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I get a ton of e-mail from readers asking for advice on how to maximize their points earning, whether it’s for personal use, business or both. This week, we’re featuring a new Points Intervention series where I help individuals and small-business owners get their awards earning on track.
In this episode, you’ll see me doing something I never thought I’d do: throw money away. Luckily there was no trash can in sight, so I eventually got my bills back. Watch the video below to understand why I was so moved that I actually crumpled up currency!
Intervention: Carissa Reiniger Episode 2
Yesterday I introduced you to Carissa Reiniger, a small-business owner who hasn’t been using points and miles to her advantage. She travels internationally for business and pleasure, and her employees do, too. While she does have American Airlines AAdvantage elite status, she’s not using it to its fullest potential. (In fact, she doesn’t even have a points-earning credit card — an issue we’ll address tomorrow.)
Maximize Those Miles
In this episode, we focus on Carissa’s membership in one airline loyalty program. Carissa reached Platinum status with American AAdvantage and has been there for about three years. She’s not sure how close she is to reaching Executive Platinum, but as I told her in the video, “Today is the first day of your points-earning life.”
She’s also in a good situation with how often she flies American, because unlike United or Delta, American has not switched to a revenue-based mileage program, in which you earn miles based on how much money you spend, not on how far you fly.
More Miles with Credit Card Purchases
Aside from banking those miles when she and her employees fly, she should use credit cards to add to that success. When she reaches $40,000 in spending in a calendar year using the Citi AAdvantage Executive credit card, she will earn 10,000 AAdvantage elite-qualifying miles to help her get up to that next level.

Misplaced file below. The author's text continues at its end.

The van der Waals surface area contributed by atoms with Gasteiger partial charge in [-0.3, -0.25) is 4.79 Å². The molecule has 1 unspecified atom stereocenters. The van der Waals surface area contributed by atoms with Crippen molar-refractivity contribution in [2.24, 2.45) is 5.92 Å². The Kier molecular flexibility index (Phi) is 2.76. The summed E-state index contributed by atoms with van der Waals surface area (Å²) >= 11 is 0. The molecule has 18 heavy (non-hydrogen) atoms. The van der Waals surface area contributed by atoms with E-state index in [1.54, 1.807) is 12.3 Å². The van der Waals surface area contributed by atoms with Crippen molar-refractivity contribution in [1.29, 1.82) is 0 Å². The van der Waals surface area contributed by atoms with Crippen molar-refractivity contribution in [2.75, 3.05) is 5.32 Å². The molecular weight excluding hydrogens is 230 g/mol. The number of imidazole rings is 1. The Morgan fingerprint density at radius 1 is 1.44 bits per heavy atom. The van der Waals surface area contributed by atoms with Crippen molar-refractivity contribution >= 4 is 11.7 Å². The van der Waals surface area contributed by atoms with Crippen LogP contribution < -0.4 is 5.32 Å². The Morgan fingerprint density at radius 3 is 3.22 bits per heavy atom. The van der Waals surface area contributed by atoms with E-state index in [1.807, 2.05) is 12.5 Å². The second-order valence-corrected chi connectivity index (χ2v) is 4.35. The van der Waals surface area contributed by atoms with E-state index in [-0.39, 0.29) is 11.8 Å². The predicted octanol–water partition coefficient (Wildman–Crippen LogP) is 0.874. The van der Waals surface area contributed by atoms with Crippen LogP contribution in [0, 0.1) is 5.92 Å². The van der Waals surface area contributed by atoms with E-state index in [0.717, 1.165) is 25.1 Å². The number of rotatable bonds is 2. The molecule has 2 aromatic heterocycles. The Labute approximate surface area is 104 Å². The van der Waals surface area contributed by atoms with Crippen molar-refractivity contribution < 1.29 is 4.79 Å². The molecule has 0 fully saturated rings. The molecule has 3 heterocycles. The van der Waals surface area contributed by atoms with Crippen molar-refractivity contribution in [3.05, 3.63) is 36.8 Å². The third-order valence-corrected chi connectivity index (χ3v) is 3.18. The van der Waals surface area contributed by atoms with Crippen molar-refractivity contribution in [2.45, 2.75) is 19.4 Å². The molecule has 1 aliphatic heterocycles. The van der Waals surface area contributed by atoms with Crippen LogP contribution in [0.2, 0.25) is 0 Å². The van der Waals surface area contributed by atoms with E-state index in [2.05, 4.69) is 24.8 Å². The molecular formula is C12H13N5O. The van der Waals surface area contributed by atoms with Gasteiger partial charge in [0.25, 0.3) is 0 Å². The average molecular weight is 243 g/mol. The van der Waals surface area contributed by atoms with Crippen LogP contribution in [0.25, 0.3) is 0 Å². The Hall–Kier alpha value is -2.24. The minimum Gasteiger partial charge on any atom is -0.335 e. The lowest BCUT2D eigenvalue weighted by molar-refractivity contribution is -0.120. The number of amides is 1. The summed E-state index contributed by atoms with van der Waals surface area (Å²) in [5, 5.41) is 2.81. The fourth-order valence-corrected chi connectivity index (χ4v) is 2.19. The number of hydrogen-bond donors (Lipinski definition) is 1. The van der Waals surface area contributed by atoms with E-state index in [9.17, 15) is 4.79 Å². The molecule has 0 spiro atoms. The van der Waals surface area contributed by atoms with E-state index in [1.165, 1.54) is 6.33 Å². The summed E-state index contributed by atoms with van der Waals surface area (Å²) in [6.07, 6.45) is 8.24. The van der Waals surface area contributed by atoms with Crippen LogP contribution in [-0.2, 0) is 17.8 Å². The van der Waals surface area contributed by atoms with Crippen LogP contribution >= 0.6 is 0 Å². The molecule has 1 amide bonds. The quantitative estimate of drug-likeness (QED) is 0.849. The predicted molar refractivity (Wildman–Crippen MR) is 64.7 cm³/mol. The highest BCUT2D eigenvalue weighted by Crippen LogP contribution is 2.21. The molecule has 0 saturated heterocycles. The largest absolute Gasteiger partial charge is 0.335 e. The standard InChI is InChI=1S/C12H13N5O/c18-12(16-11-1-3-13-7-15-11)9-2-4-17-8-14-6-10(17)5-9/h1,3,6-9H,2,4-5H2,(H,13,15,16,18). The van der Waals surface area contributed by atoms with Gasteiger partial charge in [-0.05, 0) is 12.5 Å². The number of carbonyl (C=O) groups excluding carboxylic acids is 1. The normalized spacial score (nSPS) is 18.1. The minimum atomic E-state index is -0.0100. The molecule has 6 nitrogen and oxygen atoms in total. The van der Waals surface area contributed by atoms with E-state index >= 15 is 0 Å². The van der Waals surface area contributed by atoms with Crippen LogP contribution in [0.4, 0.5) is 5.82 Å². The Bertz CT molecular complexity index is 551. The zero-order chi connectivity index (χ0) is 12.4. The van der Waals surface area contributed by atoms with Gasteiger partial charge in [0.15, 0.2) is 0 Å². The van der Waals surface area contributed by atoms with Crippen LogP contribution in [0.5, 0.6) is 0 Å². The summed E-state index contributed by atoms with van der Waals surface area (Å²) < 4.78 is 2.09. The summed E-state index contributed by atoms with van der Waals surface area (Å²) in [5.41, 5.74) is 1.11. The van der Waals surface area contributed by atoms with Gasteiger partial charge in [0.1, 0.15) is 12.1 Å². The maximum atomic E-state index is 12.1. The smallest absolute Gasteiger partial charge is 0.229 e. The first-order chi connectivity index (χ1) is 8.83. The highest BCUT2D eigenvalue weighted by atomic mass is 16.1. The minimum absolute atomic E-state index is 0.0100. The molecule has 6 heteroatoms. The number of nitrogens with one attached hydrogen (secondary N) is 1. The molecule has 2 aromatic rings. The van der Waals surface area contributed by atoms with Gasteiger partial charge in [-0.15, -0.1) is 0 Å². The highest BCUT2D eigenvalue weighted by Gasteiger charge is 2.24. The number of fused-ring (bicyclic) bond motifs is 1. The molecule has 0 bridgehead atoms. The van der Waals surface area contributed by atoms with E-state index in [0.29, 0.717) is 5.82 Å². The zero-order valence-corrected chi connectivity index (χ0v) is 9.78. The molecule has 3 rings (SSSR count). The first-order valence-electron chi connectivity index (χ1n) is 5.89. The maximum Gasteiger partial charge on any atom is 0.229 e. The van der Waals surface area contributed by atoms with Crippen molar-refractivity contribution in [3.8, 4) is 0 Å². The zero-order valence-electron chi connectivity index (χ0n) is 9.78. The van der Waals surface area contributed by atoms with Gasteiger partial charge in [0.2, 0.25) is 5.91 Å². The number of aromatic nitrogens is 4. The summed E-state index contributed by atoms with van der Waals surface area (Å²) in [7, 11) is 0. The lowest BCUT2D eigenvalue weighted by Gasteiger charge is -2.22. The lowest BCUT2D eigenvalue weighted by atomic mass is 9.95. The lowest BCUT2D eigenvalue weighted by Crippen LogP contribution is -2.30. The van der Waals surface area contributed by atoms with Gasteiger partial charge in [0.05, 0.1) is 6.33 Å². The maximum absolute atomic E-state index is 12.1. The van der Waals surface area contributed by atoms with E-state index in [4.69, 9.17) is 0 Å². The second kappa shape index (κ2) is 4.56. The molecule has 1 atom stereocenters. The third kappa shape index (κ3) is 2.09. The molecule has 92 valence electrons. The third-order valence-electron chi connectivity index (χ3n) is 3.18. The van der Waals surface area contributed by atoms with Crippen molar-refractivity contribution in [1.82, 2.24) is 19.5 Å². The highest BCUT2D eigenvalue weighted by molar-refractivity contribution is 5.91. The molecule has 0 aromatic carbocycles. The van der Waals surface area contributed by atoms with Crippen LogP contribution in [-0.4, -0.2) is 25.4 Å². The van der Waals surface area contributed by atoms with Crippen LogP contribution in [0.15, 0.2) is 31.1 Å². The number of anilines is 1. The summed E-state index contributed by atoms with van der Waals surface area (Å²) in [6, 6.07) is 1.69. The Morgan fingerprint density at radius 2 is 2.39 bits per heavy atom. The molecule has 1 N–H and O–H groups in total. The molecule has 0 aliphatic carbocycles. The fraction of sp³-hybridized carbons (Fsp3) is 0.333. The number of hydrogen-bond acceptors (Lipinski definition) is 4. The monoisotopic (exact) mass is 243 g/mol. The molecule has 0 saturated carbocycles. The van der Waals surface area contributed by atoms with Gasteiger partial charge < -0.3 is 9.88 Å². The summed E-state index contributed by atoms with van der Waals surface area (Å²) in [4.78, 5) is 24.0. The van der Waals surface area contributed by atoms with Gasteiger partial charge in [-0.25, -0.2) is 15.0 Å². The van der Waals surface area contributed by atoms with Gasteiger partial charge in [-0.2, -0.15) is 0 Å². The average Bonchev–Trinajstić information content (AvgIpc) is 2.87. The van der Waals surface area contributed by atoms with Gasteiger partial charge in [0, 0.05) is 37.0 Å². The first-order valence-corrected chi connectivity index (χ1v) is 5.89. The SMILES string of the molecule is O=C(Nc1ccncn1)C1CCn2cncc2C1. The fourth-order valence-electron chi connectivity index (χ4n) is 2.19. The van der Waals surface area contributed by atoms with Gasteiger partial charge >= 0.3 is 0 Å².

Even More Miles with Elite Status
What’s the big deal about elite status? Well, as many TPG readers know (and as Carissa now knows, too), Executive Platinum members get perks such as complimentary upgrades, more bonus miles, free checked bags and access to first-class airport lounges when traveling internationally (even if you’re flying coach). If you’re flying a lot and making a lot of purchases, you might as well use these little perks that make travel more pleasant while earning more free flights.
Even More Miles with Partners
Because American Airlines is a Oneworld partner, Carissa’s AAdvantage status and miles count toward travel with other Oneworld partners including Qantas (for travel to Australia, where Carissa frequently visits) and Qatar (for business trips to the Middle East). Anytime she flies with a Oneworld partner, she earns miles that can be used on any other partner airline. Similar benefits come with membership in Alaska Airlines’ Mileage Plan.
Double Dip with Business Extra
I keep learning more about how Carissa is almost doing it right. In this video, I was happy to hear the good news: She’s enrolled in the American Airlines Business Extra program, which allows a company’s employees to earn two Business Extra points for every $10 spent on eligible fares with American or any codeshare partner, while earning them individual AAdvantage miles at the same time. In fact, I was so happy to hear this that I gave her a solid high-five.
But then she dropped the bad news: Carissa failed to give her Business Extra number out to her employees for over a year. You know what that means, right? Click on the video to see my reaction.
Identifying the Challenge
The first step to change is figuring out where to start, and at least Carissa now knows what she must do: buy her flights using a points-earning credit card, take advantage of credit card sign-up bonuses and give her employees the account number to earn Business Extra points when they book company travel. These are baby steps, but they’ll make a big difference.
Tune in tomorrow when Carissa and I will discuss choosing a credit card. There are many, many options, so it’s important to know exactly which card is right for you.
If you or your small business need a Points Intervention, email firstname.lastname@example.org.
Know before you go.
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